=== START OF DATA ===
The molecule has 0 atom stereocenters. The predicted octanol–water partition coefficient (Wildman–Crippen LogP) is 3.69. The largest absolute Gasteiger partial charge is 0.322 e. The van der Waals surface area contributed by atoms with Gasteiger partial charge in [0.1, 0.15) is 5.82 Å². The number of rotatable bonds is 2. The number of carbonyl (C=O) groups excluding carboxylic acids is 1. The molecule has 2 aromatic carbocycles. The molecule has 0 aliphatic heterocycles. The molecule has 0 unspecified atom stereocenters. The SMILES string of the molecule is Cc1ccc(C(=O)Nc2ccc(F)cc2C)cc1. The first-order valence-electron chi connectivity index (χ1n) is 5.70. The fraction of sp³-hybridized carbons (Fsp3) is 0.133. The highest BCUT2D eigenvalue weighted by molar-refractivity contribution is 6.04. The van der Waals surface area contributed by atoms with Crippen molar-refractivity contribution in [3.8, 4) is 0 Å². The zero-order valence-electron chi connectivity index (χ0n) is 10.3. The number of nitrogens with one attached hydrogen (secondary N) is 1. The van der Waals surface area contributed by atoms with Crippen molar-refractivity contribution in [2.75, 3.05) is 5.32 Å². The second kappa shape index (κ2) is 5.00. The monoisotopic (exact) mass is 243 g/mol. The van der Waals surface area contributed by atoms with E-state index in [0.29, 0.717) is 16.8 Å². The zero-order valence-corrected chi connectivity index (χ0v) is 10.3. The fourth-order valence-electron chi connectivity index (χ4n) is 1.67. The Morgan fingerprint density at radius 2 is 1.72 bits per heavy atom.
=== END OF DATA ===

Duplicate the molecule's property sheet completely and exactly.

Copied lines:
The molecule has 0 atom stereocenters. The predicted octanol–water partition coefficient (Wildman–Crippen LogP) is 3.69. The largest absolute Gasteiger partial charge is 0.322 e. The van der Waals surface area contributed by atoms with Gasteiger partial charge in [0.1, 0.15) is 5.82 Å². The number of rotatable bonds is 2. The number of carbonyl (C=O) groups excluding carboxylic acids is 1. The molecule has 2 aromatic carbocycles. The molecule has 0 aliphatic heterocycles. The molecule has 0 unspecified atom stereocenters. The SMILES string of the molecule is Cc1ccc(C(=O)Nc2ccc(F)cc2C)cc1. The first-order valence-electron chi connectivity index (χ1n) is 5.70. The fraction of sp³-hybridized carbons (Fsp3) is 0.133. The highest BCUT2D eigenvalue weighted by molar-refractivity contribution is 6.04. The van der Waals surface area contributed by atoms with Crippen molar-refractivity contribution in [3.8, 4) is 0 Å². The zero-order valence-electron chi connectivity index (χ0n) is 10.3. The number of nitrogens with one attached hydrogen (secondary N) is 1. The van der Waals surface area contributed by atoms with Crippen molar-refractivity contribution in [2.75, 3.05) is 5.32 Å². The second kappa shape index (κ2) is 5.00. The monoisotopic (exact) mass is 243 g/mol. The van der Waals surface area contributed by atoms with E-state index in [0.29, 0.717) is 16.8 Å². The zero-order valence-corrected chi connectivity index (χ0v) is 10.3. The fourth-order valence-electron chi connectivity index (χ4n) is 1.67. The Morgan fingerprint density at radius 2 is 1.72 bits per heavy atom.